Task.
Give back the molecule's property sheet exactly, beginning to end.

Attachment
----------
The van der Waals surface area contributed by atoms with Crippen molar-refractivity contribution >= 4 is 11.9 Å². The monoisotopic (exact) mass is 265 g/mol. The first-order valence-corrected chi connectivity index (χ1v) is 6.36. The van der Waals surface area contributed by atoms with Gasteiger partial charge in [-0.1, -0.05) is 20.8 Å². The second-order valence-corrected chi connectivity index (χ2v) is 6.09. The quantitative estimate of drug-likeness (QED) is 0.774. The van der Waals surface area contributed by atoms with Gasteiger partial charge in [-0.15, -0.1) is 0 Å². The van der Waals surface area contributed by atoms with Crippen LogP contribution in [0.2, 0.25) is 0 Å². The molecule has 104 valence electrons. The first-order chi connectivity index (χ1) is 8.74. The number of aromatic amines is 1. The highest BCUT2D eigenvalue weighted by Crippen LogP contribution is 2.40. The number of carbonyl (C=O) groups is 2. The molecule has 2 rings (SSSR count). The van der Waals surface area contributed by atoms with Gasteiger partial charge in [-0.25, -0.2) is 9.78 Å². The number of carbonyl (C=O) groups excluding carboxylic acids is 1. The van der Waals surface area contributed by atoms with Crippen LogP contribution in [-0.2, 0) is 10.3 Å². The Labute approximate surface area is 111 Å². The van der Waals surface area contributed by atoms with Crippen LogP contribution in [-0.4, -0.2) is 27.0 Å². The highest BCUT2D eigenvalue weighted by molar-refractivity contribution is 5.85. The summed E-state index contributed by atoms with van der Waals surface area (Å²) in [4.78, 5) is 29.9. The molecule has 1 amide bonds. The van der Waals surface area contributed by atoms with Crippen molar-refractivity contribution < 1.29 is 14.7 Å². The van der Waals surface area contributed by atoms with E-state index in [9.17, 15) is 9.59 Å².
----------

The van der Waals surface area contributed by atoms with Crippen molar-refractivity contribution >= 4 is 11.9 Å². The monoisotopic (exact) mass is 265 g/mol. The first-order valence-corrected chi connectivity index (χ1v) is 6.36. The van der Waals surface area contributed by atoms with Gasteiger partial charge in [-0.1, -0.05) is 20.8 Å². The second-order valence-corrected chi connectivity index (χ2v) is 6.09. The quantitative estimate of drug-likeness (QED) is 0.774. The van der Waals surface area contributed by atoms with Gasteiger partial charge in [-0.15, -0.1) is 0 Å². The van der Waals surface area contributed by atoms with Crippen LogP contribution in [0.2, 0.25) is 0 Å². The molecule has 104 valence electrons. The first-order chi connectivity index (χ1) is 8.74. The number of aromatic amines is 1. The highest BCUT2D eigenvalue weighted by Crippen LogP contribution is 2.40. The number of carbonyl (C=O) groups is 2. The molecule has 2 rings (SSSR count). The van der Waals surface area contributed by atoms with Gasteiger partial charge in [-0.25, -0.2) is 9.78 Å². The number of carbonyl (C=O) groups excluding carboxylic acids is 1. The van der Waals surface area contributed by atoms with Crippen LogP contribution in [-0.2, 0) is 10.3 Å². The Labute approximate surface area is 111 Å². The van der Waals surface area contributed by atoms with Crippen LogP contribution in [-0.4, -0.2) is 27.0 Å². The highest BCUT2D eigenvalue weighted by molar-refractivity contribution is 5.85. The summed E-state index contributed by atoms with van der Waals surface area (Å²) in [4.78, 5) is 29.9. The molecule has 1 amide bonds. The van der Waals surface area contributed by atoms with Crippen molar-refractivity contribution < 1.29 is 14.7 Å². The van der Waals surface area contributed by atoms with E-state index in [9.17, 15) is 9.59 Å².